Every now and then you will most likely find yourself with a neckline that is a tad too low for your liking. It may be a garment you’ve made or it may be a store bought garment, but the key is to ensure that your alteration looks intentional. This dress is one of my favourite Darling Ranges variations, but these days it’s a little too large for me, and that has resulted in the neckline being too low cut.
It can be a little challenging to add to a garment without it looking obviously like an add on, which is why i often turn to lace. As a decorative notion lace looks appropriate when externally added, whereas other methods can look really “homemade” and contrived very quickly.
Much like the culottes i lengthened using lace (tutorial here) i was careful to choose a lace that complimented the original fabric and look of the garment so that it wouldn’t look out of place. I have to admit, i am really thrilled with the end result and i actually love the altered neckline better than the original. YAY!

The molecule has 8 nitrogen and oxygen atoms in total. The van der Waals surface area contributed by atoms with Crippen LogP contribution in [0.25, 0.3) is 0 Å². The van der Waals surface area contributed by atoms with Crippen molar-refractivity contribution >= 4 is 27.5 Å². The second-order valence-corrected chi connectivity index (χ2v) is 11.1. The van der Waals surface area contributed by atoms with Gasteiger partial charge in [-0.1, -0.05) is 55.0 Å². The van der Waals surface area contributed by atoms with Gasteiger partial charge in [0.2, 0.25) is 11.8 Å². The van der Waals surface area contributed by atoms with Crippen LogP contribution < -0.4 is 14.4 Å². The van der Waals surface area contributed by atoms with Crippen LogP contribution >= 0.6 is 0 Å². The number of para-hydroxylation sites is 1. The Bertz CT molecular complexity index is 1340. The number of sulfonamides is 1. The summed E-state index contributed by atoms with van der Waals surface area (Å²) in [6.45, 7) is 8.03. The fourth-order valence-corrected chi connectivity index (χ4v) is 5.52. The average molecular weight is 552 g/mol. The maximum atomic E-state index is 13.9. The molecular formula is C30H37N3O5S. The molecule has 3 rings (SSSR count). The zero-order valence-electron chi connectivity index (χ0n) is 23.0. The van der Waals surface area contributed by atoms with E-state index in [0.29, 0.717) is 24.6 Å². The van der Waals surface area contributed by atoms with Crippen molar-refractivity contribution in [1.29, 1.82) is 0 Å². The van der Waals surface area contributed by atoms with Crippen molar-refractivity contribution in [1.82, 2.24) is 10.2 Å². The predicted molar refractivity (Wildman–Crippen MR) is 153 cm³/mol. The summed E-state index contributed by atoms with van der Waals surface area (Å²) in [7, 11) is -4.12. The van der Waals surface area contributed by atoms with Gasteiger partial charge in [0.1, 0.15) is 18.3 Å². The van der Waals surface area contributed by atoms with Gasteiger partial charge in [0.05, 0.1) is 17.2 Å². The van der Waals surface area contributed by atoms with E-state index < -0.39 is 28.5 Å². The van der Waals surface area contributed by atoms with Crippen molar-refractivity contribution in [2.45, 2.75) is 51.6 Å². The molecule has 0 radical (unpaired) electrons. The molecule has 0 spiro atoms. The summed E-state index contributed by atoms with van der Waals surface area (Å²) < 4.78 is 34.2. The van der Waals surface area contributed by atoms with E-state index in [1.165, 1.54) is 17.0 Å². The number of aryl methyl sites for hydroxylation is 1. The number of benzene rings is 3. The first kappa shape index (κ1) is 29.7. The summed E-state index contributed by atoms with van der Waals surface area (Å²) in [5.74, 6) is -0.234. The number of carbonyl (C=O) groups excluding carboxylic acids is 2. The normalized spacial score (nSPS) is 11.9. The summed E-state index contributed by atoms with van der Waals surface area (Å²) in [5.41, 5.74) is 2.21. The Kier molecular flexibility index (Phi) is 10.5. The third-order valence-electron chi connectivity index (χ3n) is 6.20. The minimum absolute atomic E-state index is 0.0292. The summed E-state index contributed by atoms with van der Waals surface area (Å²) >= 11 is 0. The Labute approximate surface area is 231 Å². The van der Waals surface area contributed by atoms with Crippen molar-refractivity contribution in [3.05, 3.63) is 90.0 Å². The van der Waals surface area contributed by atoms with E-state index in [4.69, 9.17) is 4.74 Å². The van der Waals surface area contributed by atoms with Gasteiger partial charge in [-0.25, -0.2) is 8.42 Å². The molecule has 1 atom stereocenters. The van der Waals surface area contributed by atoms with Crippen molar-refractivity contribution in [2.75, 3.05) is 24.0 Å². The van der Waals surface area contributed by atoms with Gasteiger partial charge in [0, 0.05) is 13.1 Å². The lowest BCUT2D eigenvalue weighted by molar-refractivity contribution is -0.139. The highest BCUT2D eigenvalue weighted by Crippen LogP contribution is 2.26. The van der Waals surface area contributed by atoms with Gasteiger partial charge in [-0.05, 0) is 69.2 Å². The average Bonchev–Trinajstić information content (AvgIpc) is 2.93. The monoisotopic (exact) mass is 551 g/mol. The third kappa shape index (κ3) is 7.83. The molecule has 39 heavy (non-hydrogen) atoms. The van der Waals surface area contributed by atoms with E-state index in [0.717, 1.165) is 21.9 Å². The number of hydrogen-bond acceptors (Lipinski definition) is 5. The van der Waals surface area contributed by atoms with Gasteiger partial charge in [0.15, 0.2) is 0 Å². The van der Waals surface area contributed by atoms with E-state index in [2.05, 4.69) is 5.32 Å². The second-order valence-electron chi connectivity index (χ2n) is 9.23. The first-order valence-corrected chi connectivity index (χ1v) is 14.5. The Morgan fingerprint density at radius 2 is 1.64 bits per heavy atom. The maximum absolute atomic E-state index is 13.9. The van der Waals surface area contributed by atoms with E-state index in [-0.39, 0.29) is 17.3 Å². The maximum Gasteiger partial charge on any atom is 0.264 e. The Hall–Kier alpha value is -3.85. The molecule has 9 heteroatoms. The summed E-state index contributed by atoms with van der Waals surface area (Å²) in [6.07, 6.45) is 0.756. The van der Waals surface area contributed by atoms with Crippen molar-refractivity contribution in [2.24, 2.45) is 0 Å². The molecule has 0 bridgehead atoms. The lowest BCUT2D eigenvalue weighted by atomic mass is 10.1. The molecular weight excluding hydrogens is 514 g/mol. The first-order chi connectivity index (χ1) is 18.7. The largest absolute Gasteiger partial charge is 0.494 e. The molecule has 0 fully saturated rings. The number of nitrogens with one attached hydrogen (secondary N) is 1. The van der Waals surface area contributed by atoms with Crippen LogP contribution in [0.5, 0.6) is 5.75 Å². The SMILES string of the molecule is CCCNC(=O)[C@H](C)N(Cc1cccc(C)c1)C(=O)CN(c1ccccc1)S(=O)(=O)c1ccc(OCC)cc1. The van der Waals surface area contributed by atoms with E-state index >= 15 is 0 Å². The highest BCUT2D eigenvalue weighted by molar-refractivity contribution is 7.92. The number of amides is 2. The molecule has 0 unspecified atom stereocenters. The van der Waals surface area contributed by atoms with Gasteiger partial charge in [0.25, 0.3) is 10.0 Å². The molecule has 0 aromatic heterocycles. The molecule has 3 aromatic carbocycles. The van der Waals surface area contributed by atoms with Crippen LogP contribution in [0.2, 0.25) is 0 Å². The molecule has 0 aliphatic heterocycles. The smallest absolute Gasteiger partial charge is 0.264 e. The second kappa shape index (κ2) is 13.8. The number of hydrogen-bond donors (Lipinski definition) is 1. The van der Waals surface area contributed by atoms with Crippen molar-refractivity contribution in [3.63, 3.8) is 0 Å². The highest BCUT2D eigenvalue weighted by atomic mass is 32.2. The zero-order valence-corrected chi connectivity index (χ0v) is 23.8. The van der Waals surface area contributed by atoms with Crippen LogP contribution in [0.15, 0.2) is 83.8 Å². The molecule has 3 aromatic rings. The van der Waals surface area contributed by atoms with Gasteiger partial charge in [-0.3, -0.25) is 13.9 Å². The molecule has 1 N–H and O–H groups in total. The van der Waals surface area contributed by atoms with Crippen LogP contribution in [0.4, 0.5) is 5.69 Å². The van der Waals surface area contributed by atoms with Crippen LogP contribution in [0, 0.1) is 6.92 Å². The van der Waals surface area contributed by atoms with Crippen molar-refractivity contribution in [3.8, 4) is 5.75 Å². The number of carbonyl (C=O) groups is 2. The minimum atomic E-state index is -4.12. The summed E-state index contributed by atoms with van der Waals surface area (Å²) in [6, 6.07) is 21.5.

Click through for the tutorial!
Place your lace just inside the neckline edge and pin in place. Make sure that you leave extra extending beyond the placket
Sew very close to the edge all the way around the neckline to attach the lace
Fold the extra lace towards in the inside so that it lines up with the placket and hand sew in place. Trim the excess
Sew some see through snaps to the lace to make sure that edges cross over at the correctly point and stay in place
This photo is really hard to see, but sew some gathering stitches along the lace and carefully gather the lace along the back neckline edge so that the shape mirrors the back neckline. This step isn’t really essential if you don’t mind having the lace stick up a bit along your back and not confirm to the curve, but it bugged me.
That’s it! Wear and enjoy!!!
[Make this look]
Dress: Megan Nielsen Darling Ranges // Pattern + tutorial
Shoes: Country Road